Monday, September 21, 2020

STIP Student Sarah Blanton Studies Student Activism, Well-being, and Burnout

My name is Sarah Blanton, and I am entering my senior year studying Global Affairs at George Mason. During the summer, my colleagues and I have continued a project Dr. Cher Chen of the School of Integrative Studies started about a half-decade ago on student activism and well-being. Although literature on student activism is well-established, almost no studies address student activism, well-being, and burnout in conjunction. This study seeks to address this gap in research, and eventually provide the foundation for student support networks to be built. We worked with 3 faculty members: Dr. Chen, Dr. McCarron, and Dr. Cai. I worked on a team of 6 undergraduate researchers. My colleagues were divided into three teams: Women’s Rights, Racial Justice, and Immigration Rights. Our teams contacted participants in the relevant areas, and conducted interviews for participants with activist interests which matched our teams. My partner and I, Anagha, worked on the Women’s Studies portion of the project and also interviewed LGBT+ activists. 

In order to meet COVID-19 guidelines, all of our meetings have been conducted virtually. All interviews with participants were entirely digital, using the Blackboard Collaborate function. We recorded and transcripted interviews using the app, and polished transcriptions by correcting any discrepancies between the transcription and audio file. We also attempted to address how the pandemic places a strain on student activists by incorporating questions about well-being and COVID in our interviews.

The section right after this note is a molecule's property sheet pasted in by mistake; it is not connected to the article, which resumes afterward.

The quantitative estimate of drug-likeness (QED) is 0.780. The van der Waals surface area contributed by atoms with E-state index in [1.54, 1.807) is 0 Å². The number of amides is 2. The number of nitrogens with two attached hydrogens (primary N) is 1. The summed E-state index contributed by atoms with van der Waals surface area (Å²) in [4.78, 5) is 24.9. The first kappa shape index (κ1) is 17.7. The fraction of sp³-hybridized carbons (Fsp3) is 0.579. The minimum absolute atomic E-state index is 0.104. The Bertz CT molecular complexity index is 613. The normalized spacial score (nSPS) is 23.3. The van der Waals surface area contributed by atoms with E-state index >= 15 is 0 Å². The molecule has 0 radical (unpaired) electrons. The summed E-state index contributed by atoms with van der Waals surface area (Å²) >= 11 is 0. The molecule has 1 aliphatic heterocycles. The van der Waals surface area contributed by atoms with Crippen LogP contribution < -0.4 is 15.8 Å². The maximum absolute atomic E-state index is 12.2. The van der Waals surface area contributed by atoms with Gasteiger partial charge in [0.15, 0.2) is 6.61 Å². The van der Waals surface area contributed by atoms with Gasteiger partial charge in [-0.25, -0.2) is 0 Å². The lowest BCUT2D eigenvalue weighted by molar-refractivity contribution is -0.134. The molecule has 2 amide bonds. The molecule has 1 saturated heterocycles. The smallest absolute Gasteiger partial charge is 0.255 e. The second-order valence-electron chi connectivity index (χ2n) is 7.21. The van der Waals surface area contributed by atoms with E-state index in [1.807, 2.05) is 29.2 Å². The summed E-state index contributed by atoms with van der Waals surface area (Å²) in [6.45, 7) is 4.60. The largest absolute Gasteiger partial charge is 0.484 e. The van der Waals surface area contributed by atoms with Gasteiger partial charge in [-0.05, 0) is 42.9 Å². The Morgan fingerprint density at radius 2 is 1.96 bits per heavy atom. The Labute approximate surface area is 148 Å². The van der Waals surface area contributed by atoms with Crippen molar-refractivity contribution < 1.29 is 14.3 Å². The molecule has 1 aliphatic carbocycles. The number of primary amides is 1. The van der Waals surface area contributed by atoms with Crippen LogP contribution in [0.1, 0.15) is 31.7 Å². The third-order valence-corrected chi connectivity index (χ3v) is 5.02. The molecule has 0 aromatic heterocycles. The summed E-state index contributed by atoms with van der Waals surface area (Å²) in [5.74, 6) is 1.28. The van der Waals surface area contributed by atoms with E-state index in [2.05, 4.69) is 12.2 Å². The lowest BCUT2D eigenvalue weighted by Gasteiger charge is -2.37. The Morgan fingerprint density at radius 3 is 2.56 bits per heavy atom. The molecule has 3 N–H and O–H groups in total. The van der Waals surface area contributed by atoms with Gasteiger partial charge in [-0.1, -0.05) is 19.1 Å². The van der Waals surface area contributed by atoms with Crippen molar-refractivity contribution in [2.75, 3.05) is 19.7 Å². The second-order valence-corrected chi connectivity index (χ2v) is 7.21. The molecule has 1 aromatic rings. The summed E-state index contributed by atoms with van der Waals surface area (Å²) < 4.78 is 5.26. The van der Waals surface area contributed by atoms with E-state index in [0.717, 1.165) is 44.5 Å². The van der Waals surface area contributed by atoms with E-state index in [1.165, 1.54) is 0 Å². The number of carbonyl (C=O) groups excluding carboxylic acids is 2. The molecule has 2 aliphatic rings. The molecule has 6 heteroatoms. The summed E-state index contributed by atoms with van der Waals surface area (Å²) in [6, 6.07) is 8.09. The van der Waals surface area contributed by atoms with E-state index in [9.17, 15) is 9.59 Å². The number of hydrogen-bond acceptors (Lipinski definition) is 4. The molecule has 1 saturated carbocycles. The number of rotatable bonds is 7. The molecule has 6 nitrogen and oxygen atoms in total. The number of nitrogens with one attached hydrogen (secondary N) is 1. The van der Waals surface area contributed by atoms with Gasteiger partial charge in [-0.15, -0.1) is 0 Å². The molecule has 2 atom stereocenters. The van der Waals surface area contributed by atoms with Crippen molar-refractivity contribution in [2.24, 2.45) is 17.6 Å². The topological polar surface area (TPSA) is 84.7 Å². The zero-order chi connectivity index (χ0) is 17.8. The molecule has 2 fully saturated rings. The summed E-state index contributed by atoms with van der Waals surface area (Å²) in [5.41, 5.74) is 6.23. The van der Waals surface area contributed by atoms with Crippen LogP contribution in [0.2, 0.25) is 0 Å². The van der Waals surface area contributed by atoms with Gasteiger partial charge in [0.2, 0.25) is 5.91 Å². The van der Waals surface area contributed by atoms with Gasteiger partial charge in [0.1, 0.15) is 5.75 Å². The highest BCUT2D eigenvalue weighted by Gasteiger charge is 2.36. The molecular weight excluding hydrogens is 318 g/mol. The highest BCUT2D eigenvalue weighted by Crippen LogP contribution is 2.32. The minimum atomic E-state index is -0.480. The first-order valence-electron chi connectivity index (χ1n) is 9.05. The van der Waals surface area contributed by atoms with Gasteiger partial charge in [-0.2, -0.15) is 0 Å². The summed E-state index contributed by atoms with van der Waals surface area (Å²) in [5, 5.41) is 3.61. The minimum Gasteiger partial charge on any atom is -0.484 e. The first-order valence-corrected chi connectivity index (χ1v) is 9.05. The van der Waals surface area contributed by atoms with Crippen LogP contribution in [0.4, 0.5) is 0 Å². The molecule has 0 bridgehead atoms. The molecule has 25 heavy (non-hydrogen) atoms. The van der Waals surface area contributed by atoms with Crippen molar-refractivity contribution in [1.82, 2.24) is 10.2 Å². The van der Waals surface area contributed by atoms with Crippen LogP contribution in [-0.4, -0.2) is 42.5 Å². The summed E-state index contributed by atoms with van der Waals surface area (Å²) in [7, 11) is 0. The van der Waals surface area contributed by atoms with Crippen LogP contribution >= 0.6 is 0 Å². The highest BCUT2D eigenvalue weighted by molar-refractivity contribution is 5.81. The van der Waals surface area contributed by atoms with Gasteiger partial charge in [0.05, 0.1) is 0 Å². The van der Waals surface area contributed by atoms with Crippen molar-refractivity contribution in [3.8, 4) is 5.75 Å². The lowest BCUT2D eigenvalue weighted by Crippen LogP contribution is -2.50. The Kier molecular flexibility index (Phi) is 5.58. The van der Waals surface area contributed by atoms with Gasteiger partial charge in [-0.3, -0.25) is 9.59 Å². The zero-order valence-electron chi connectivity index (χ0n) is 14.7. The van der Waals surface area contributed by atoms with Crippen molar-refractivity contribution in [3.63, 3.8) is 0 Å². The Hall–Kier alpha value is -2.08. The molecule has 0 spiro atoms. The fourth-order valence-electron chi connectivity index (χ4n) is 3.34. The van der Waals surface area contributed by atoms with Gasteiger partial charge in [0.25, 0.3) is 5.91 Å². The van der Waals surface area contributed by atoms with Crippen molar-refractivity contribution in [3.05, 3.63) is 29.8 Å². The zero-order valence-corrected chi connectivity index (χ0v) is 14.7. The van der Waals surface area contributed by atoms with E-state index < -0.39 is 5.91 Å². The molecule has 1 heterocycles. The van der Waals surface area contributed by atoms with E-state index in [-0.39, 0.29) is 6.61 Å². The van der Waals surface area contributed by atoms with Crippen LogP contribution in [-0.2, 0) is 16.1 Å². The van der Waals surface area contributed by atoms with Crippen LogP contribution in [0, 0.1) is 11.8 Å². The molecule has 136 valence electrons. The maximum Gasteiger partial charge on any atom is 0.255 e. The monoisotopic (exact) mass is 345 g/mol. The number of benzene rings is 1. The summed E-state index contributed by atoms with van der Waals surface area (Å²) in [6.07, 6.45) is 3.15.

Although I have about a year of qualitative research skills, this has been my first experience gathering data. I really enjoyed conducting interviews, and my passion for the subject motivates me to do the best work possible. By learning to conduct interviews, I gathered a valuable research skill which will stay with me throughout my career. Transcribing has been an exercise in concentration and attention to detail. The most valuable thing I have learned during this project is how to code transcripts, which I have aspired to learn for over a year. I am so grateful for the opportunity to finally understand this process. I feel like I have all the tools I need to conduct my own research projects in the future. Hopefully, having this knowledge will make me more competitive for TA positions or graduate research positions, since I have always dreamed of continuing to grad school and need to finance my ambitions.